Talk of a “fear factor” brings us back to the question Conran has spent the past decade trying to answer. Why do so many girls decide maths is not for them? Often, I suggest, it is blamed on poor teaching. “I’m very pro-teachers,” Conran corrects me, “but not pro the way maths is being taught. Quite frankly, the people in charge of our maths education are responsible for the appalling mess it is in. The curriculum hasn’t really altered since 1870, as far as I can see, and maths textbooks remain slanted towards boys.”
But the real problem, she says, is much wider. “As I have been working on maths, there are all sorts of things I have seen along the way, like the mothers who say, ‘I was never any good at maths and that’s why my Pamela isn’t.’ When I challenge them, I just get reproachful looks.”
Typically undaunted, she commissioned a report, “The Fear Factor: Maths Anxiety in Girls and Women”, from the anthropologist Dr Samantha Callan, of the Centre for Social Justice. Its conclusion – announced at the House of Lords by Nicky Morgan in September – is that there is a “maths myth” that ability in the subject is “innately male”.
It all comes back, explain Conran, to the patriarchy she has spent her life battling. “There is no reason why everyone shouldn’t be able to do maths, because maths is easy. I normally never use the word ‘easy’, because nearly always for someone it isn’t easy. But maths is one of the easiest subjects because it is logical. And children are logical. It’s just that girls in particular get screwed up about it. It all comes down to entrenched attitudes. Maths anxiety in girls is at base patriarchal, even if it is often mothers passing it on to daughters.”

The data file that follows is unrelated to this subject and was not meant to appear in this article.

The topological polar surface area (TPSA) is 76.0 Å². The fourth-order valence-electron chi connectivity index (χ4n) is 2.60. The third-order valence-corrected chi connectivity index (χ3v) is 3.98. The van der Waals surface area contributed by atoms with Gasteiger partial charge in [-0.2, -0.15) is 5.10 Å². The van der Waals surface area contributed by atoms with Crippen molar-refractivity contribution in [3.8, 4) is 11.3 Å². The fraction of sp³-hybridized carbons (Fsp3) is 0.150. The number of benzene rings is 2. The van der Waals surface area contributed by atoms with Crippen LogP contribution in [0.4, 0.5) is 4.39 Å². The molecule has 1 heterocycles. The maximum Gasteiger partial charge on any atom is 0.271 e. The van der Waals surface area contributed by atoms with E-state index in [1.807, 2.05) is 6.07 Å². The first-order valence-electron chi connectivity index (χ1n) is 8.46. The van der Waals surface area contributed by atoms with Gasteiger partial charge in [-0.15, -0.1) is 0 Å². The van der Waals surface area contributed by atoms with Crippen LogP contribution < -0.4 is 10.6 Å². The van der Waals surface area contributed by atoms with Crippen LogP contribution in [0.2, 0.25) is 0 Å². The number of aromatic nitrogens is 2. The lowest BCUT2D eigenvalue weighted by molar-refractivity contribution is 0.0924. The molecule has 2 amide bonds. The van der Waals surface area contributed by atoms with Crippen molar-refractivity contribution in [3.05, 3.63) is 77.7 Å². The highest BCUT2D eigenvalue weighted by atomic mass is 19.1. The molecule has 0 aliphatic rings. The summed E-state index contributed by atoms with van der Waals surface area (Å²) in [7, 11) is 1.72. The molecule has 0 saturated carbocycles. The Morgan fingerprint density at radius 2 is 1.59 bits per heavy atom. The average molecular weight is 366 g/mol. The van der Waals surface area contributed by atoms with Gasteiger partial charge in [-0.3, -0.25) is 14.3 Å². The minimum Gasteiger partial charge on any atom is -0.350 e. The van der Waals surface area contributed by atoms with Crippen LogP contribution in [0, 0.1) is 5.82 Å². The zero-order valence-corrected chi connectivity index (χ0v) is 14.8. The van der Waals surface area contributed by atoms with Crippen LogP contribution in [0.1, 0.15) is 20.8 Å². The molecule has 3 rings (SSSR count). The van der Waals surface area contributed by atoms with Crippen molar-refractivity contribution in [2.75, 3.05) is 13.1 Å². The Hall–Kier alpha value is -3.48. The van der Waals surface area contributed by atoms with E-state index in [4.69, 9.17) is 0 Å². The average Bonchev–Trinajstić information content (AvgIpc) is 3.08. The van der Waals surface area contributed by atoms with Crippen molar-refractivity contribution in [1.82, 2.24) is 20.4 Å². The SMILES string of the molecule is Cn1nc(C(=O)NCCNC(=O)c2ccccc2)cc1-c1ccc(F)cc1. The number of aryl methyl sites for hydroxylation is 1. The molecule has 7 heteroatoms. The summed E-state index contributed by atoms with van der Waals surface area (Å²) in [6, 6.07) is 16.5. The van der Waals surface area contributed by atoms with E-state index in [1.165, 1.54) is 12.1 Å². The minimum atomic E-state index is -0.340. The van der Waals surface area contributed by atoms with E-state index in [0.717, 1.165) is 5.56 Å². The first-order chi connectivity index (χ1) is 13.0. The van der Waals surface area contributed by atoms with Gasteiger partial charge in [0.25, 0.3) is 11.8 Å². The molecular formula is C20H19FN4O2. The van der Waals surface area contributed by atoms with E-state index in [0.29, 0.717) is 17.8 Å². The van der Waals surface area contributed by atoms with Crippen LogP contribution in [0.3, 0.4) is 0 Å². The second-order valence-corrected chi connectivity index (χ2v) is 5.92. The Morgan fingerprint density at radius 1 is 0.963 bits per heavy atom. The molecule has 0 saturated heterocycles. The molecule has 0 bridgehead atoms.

So what should they be telling their female offspring instead? “That they can’t just sit through maths lessons until they’ve finished studying and then forget about it. That there are two supports they will need in life: one is their bra, the other is maths. The first day they leave school is the first day they’ll need maths.”
It’s quite a rallying cry. Getting it across – the Callan report suggests a major ad campaign – will be a big undertaking, accepts Conran, and one better suited to the government’s purse than her own. The moment is approaching, she says, when she will hand over the baton to ministers. But not quite yet, she adds, as she returns to her gaggle of Year 9s and the box of chocolates.
For more: http://mathsanxietytrust.com